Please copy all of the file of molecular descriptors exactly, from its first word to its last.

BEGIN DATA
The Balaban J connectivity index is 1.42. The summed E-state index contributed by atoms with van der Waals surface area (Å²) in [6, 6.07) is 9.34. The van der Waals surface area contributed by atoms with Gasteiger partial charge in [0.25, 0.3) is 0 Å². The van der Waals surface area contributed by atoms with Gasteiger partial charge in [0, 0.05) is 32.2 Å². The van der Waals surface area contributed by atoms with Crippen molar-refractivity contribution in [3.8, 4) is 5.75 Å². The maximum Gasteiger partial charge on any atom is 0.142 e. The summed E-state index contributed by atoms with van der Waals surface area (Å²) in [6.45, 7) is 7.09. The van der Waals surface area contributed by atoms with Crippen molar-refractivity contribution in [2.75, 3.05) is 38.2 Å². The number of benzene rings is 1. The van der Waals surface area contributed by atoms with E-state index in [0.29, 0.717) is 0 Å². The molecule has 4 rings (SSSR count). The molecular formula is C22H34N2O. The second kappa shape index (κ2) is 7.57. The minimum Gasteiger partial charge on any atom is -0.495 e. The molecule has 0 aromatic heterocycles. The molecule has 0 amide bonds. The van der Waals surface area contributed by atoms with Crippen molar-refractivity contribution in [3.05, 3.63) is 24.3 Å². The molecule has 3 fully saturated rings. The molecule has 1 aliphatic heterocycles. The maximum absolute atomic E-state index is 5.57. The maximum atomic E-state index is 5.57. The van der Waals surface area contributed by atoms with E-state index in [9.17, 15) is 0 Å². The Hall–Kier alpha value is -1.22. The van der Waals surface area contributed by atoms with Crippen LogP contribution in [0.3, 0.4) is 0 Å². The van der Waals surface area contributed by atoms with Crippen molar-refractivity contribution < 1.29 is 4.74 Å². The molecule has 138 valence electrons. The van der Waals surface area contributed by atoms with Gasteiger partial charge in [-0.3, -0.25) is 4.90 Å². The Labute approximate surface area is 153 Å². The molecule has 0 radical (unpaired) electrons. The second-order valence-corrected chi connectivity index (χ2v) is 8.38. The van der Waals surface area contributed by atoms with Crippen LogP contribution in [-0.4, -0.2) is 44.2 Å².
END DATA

The Balaban J connectivity index is 1.42. The summed E-state index contributed by atoms with van der Waals surface area (Å²) in [6, 6.07) is 9.34. The van der Waals surface area contributed by atoms with Gasteiger partial charge in [0.25, 0.3) is 0 Å². The van der Waals surface area contributed by atoms with Gasteiger partial charge in [0, 0.05) is 32.2 Å². The van der Waals surface area contributed by atoms with Crippen molar-refractivity contribution in [3.8, 4) is 5.75 Å². The maximum Gasteiger partial charge on any atom is 0.142 e. The summed E-state index contributed by atoms with van der Waals surface area (Å²) in [6.45, 7) is 7.09. The van der Waals surface area contributed by atoms with Crippen molar-refractivity contribution in [2.75, 3.05) is 38.2 Å². The number of benzene rings is 1. The van der Waals surface area contributed by atoms with E-state index in [0.29, 0.717) is 0 Å². The molecule has 4 rings (SSSR count). The molecular formula is C22H34N2O. The second kappa shape index (κ2) is 7.57. The minimum Gasteiger partial charge on any atom is -0.495 e. The molecule has 0 aromatic heterocycles. The molecule has 0 amide bonds. The van der Waals surface area contributed by atoms with Crippen molar-refractivity contribution in [3.05, 3.63) is 24.3 Å². The molecule has 3 fully saturated rings. The molecule has 1 aliphatic heterocycles. The maximum absolute atomic E-state index is 5.57. The maximum atomic E-state index is 5.57. The van der Waals surface area contributed by atoms with E-state index in [9.17, 15) is 0 Å². The Hall–Kier alpha value is -1.22. The van der Waals surface area contributed by atoms with Crippen LogP contribution in [0.3, 0.4) is 0 Å². The van der Waals surface area contributed by atoms with Crippen molar-refractivity contribution < 1.29 is 4.74 Å². The molecule has 138 valence electrons. The van der Waals surface area contributed by atoms with Gasteiger partial charge in [-0.3, -0.25) is 4.90 Å². The Labute approximate surface area is 153 Å². The molecule has 0 radical (unpaired) electrons. The second-order valence-corrected chi connectivity index (χ2v) is 8.38. The van der Waals surface area contributed by atoms with Crippen LogP contribution in [-0.4, -0.2) is 44.2 Å².